Chicago workers deserve representation, too
Tyler Zimmer introduces an Election Night speech by, an independent candidate for alderman in Chicago's 33rd ward and a prime example of the backlash against the Democratic Party machine in the city ruled by Mayor Rahm Emanuel.
ELECTIONS IN Chicago city politics aren't usually anything to get excited about. Year after year, the same roster of Democrat Party "machine" candidates dominates every aspect of city government.
This year's election on February 24 was different. Mayor Rahm Emanuel, despite his reputation as a national political powerbroker, his support from the Democratic Party establishment and a war chest stuffed with donations from the rich, was forced into a runoff by challenger Jesús "Chuy" García, who has the backing of much of the Latino community as well as the Chicago Teachers Union.
While García remains tied to one wing of the Democratic Party in Chicago--like most of the progressive candidates who will take on incumbents in a record number of runoff elections for alderman on April 7--there are several left-wing candidates who have declared their independence from the Democrats.
Key among them is public school teacher and CTU activist Tim Meegan, who ran for alderman in the 33rd ward against incumbent Deb Mell, a mayoral appointee whose father controlled the ward for generations before handing the office to his daughter. Despite reports of irregularities at the polls, dirty tricks during the campaign and mounds of cash from Emanuel's super-PAC, Meegan forced a runoff in the 33rd ward.
Or so it appeared after Election Night. Several days later, Mell's campaign announced that it had found absentee ballots that put her a mere two votes over 50 percent--just enough to avoid a runoff. Meegan's campaign is contesting this result in court, while taking the Mell campaign to task for what it says were improper actions on Election Day. As this introduction was being written, Meegan was moving full steam ahead for the runoff, and the prospects of winning the legal battle seemed good.
Meegan's strong showing on February 24 was historic. His campaign--driven by a dedicated team of activists, unionists, teachers and students who sought to get out the vote--shows that left-wing politics, independent of both the corporate-controlled mainstream parties, are viable in Chicago and beyond. Meegan gave the speech below to a crowd of supporters at an Election Night party, moments after learning that the race would go to a runoff.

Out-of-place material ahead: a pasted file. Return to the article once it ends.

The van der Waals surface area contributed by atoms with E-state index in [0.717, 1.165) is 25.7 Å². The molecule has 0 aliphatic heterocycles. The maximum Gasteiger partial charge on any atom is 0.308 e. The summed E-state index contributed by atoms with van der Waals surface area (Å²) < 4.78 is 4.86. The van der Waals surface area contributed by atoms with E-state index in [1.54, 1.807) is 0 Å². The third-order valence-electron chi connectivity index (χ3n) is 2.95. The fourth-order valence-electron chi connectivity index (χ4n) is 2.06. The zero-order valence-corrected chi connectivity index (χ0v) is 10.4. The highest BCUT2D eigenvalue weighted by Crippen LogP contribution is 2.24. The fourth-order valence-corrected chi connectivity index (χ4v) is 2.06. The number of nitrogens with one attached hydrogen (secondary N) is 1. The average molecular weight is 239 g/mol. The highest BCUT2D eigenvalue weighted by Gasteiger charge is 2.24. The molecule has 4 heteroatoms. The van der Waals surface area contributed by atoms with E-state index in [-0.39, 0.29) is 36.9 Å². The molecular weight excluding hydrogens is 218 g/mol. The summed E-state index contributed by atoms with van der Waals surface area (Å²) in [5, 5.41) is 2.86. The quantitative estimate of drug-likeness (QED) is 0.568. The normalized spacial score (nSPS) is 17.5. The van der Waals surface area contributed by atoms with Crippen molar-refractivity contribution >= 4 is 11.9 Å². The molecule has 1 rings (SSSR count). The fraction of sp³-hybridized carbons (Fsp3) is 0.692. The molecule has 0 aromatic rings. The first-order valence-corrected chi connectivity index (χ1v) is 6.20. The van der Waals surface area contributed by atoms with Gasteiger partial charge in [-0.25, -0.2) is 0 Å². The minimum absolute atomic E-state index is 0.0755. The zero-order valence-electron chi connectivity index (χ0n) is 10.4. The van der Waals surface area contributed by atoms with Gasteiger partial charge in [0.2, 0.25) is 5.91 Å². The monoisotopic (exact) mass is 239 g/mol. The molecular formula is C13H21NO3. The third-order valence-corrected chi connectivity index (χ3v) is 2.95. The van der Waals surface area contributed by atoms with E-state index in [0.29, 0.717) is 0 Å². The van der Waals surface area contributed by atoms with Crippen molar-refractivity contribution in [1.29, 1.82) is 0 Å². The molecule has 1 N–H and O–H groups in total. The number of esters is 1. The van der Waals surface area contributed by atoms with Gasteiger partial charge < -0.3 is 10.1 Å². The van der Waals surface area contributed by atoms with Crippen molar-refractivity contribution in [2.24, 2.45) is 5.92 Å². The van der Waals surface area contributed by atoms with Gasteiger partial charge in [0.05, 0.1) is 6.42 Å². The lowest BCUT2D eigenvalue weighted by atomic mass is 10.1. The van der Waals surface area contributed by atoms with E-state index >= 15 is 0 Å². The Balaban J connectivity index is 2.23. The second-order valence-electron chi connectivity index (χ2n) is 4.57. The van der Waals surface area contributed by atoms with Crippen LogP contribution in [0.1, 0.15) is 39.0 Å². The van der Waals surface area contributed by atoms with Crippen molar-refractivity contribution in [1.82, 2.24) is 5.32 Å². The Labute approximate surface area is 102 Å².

Election Night Speech by Tim Meegan
I AM for the working class.
We can no longer rely on politicians to...hell, they don't even pay lip service to our concerns anymore. We've got two parties that are basically the same, that serve the interests of big business. But we are working-class people, and we deserve representation, too.
And that's why we need to build an independent political movement. From the very beginning, when we started this campaign around my kitchen table in January of 2014, we knew that it must be...that we are not Republicans. That we are not Democrats.
We are independent; we are working people. We are going to stand for working-class issues and the things that working class people and their families care about.
And that means: raising minimum wage; making sure there is enough affordable housing in a gentrifying neighborhood; making sure that our schools are fully funded and resourced; and making sure that we stop charter expansion. That we take care and invest in our neighborhood schools, and that we end privatization of city assets in general. Every time we sell off a piece of this city for a quick short-term cash infusion, we are also selling off future generations of Chicagoans who no longer will own that public asset.
Apparently, we're in a runoff. We have a situation of a regular teacher guy, from the neighborhood, who is in a runoff with one of the most entrenched and powerful political families, not just in the city, but the state of Illinois. A family that made--and then broke--a governor, right?
We have a tremendous opportunity in front of us, and a tremendous responsibility to everybody that we represent.
We have six weeks. And I believe that we can beat Deb Mell. [Crowd: Yes!]
Do you think we can beat her? [Crowd: Yes!]
Do you want to beat her? [Crowd: Yes!]
Are you ready to work? [Crowd: Yes!]
Well, let's get to work. Let's get to work, let's beat the Mell family. No to dynasty and machine politics, up with the working class!